"Benjamin Franklin said, 'early to bed and early to rise, can make a man healthy, wealthy and wise.'"
A class of forty 11- and 12-year olds stood at attention with their heads held up towards the ceiling, eyes straight ahead and hands at their sides, reciting a passage from memory. This was just a peek I had at an English summer camp in one of China's largest cities, where students were enrolled for an intensive 10 days of English training. Starting with morning exercises at 7:00 and ending with oral testing around 8:30, these students were drilled with rote memorization of inspirational (and often nationalistic) quotes and proper elocution of English passages.
At the end of the 10-day camp, after the closing ceremonies, kids wept with grief as they were pulled apart from their classmates and new friends. They exchanged QQ numbers and promised to keep in touch with each other during the next school year. As they returned to their hometowns – some as far as Zhengzhou, Wuhan, and Jiangsu – I recognized what was genuine sadness as they departed campus. In the course of 10 days, in the form of endless hours of studying, memorization, practice, and testing, education in China was purposefully, deeply engrained in their lives.
Education in China today is a serious matter, to parents, students, teachers, government, and everyone alike. Western views often consider Chinese methods such as rote memorization and the intensive focus on hard sciences and mathematics as too strict, too inflexible, and with too much pressure placed on students. Class time and study time are indeed less a priority in the U.S., where students are also more involved in after-school activities. But in a recent international study, the United States was placed 15th in reading, 23rd in science, and 31st in math. Guess who topped the charts in all three? China.
The Chinese must be doing some things right. Here's a look at the successes and shortcomings of the Chinese educational system.
From the instating of national examinations in 1977, to the recognition of 'special education' in 1985, to as late as 1998 when the development of world-class higher education truly began in China, the government has been active in engaging its youth. It has tried to strike balances between normal secondary education and vocational training, to provide a balanced economy, allowing re-urbanization and modern industrialization. China has done remarkably well in moulding its system according to the times – especially compared to attempted reforms in other political arenas such as food safety or free speech.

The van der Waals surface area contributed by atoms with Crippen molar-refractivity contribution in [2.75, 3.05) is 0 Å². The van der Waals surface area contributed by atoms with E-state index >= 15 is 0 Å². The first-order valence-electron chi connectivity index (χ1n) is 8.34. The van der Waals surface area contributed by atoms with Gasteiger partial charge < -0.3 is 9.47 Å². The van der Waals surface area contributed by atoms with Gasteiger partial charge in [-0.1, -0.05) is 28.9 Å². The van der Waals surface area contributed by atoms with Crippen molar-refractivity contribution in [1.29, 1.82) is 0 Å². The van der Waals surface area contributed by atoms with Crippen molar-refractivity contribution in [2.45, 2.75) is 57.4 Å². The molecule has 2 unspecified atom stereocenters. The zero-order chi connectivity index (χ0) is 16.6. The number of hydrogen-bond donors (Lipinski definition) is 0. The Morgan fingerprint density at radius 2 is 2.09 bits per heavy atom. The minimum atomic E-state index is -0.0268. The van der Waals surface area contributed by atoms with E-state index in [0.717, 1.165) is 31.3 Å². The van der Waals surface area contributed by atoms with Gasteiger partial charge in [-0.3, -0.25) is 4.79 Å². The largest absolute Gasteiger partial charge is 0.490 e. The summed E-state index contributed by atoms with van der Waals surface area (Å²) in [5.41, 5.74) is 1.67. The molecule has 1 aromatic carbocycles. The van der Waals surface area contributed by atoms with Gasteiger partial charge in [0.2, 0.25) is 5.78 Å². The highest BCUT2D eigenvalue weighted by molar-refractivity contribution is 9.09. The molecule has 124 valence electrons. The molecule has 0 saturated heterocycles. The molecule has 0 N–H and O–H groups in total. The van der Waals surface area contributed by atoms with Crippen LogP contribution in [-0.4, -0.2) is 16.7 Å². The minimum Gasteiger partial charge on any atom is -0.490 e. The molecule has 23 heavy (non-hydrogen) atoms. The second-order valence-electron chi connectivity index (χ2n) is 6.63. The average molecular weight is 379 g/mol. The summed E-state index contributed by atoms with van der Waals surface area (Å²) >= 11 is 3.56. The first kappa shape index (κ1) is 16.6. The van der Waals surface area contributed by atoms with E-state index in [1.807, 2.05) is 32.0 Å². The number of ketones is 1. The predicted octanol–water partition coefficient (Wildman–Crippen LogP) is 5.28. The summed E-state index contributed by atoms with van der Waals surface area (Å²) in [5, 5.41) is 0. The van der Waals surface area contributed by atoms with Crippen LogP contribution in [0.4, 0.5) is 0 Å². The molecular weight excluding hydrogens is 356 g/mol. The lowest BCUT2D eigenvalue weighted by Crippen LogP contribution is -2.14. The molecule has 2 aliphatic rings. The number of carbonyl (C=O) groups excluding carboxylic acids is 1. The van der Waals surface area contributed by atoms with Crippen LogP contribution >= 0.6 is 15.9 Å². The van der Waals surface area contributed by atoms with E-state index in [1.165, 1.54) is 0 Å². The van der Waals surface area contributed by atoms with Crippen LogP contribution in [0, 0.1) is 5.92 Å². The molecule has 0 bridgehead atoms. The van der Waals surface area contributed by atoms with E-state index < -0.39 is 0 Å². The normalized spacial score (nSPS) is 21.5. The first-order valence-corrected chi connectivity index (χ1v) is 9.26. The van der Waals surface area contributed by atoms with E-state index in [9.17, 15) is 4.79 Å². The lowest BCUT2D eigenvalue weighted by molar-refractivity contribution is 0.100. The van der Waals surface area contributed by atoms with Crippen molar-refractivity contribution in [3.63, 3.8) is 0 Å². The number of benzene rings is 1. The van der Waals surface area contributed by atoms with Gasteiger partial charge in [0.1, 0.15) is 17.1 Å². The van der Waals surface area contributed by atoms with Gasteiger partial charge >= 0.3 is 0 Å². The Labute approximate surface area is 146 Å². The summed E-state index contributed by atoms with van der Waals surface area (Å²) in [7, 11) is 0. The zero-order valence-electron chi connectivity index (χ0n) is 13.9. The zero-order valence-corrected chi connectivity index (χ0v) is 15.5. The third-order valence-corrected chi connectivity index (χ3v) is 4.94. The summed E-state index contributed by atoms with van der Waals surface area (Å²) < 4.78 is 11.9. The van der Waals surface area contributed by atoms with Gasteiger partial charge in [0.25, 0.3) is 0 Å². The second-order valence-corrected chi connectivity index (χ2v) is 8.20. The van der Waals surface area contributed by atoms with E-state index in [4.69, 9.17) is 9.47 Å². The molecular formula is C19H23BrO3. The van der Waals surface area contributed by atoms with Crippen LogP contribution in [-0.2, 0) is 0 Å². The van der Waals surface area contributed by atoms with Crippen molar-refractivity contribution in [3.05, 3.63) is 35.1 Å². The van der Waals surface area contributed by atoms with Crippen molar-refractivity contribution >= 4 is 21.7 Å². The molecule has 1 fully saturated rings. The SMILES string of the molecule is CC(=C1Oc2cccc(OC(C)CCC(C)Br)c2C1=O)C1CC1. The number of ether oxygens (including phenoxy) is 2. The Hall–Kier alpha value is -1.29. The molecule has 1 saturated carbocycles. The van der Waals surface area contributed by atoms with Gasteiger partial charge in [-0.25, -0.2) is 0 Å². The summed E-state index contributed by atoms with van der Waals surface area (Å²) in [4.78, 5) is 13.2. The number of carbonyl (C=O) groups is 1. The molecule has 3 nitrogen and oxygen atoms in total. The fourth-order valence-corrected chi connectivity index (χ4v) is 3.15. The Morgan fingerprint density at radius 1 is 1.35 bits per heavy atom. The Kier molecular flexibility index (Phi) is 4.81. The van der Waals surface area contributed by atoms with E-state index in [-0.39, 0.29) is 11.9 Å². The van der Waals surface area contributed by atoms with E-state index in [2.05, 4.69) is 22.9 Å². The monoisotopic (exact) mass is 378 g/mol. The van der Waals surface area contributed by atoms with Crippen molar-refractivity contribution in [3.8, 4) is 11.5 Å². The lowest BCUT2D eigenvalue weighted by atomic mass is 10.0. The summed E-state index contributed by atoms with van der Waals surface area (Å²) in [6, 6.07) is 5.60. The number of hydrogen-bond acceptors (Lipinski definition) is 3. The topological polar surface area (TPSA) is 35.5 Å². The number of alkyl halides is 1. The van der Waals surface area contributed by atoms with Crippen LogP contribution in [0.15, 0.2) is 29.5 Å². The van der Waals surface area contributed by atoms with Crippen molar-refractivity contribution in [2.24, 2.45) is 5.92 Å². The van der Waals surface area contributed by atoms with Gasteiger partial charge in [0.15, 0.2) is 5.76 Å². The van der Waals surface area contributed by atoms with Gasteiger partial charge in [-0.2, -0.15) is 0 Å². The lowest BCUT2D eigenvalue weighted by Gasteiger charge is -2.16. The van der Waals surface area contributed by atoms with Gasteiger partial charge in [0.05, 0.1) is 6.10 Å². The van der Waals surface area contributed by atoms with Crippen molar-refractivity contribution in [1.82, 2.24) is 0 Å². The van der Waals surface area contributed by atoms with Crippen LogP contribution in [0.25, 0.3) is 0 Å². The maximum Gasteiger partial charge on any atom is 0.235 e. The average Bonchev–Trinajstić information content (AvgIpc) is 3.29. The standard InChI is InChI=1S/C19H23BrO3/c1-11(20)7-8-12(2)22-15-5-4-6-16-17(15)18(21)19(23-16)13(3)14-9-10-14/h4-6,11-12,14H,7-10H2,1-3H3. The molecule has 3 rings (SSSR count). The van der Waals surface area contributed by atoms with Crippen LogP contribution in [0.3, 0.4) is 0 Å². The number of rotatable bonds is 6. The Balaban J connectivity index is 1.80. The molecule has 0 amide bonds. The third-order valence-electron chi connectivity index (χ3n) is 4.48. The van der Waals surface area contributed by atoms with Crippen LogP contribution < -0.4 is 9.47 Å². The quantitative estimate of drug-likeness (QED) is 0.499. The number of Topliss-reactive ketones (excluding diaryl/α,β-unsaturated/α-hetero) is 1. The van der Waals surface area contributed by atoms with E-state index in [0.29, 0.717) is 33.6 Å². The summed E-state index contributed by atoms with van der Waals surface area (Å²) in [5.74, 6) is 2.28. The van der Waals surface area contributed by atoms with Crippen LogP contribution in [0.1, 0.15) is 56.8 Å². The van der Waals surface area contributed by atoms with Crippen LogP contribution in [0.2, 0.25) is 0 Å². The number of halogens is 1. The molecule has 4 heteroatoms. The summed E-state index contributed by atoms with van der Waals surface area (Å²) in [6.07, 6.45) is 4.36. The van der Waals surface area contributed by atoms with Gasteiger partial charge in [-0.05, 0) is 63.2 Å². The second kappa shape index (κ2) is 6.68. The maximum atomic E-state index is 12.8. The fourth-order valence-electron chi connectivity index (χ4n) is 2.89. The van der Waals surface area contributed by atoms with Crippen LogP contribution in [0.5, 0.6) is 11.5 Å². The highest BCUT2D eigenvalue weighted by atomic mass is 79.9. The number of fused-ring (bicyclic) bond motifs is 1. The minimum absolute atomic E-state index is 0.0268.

It is no secret that education, and the discipline that comes with it, is a prized facet of the Chinese culture. School is mandatory from grades 1-9, with an estimated 80% attendance rate for primary and middle school. The ministry of education has estimated there are about 200 million elementary and high school students, which equates to 1/6 of China's population. That is one large student body.
Since education reforms began in the late 70's, the Chinese educational system has made great strides to constantly ensure its economy and population benefit from education and its ensuing opportunities. China spends 1.9% of its GDP on education, and since 1999 spending has increased a whopping 20% every year. This can be compared to the UK, where a mere 0.7% of its GDP is spent on education. Under today's laws, mandatory education for primary and middle school is free, though parents generally pay nominal fees for books and uniforms- and more for preschool (starting at age 3), extracurricular activities, and tutoring classes. Even those in remote villages have access to education, as 95.2 percent of all elementary schools, 87.6 percent of junior high schools and 71.5 percent of senior high schools are in rural areas.
Between 1999 and 2003, enrolment in higher education increased from 1.6 million to 3.82 million. In 2010, China estimated 6.3 million students to graduate from college or university, with about 63% entering the workforce. Though China has its own problems with over-educated job applicants and white collar job shortages for a more educated working class, it nevertheless continues to improve its place in the world of business, finance, and technology by means of educating its population.
Zhongkao and gaokao testing
In primary school, even the youngest of children are in class for over eight hours each day, with a rigorous curriculum of math and Chinese making up 60% of class time. General knowledge of politics and "moral training" cannot be forgotten, and schools place an importance on teaching love for the motherland, love of the party, and love of the people. Meanwhile, humanities classes such as nature, history, and geography make up a mere 8% of class time. Starting from grade 3, students begin to learn English, which has become an important part of Chinese education.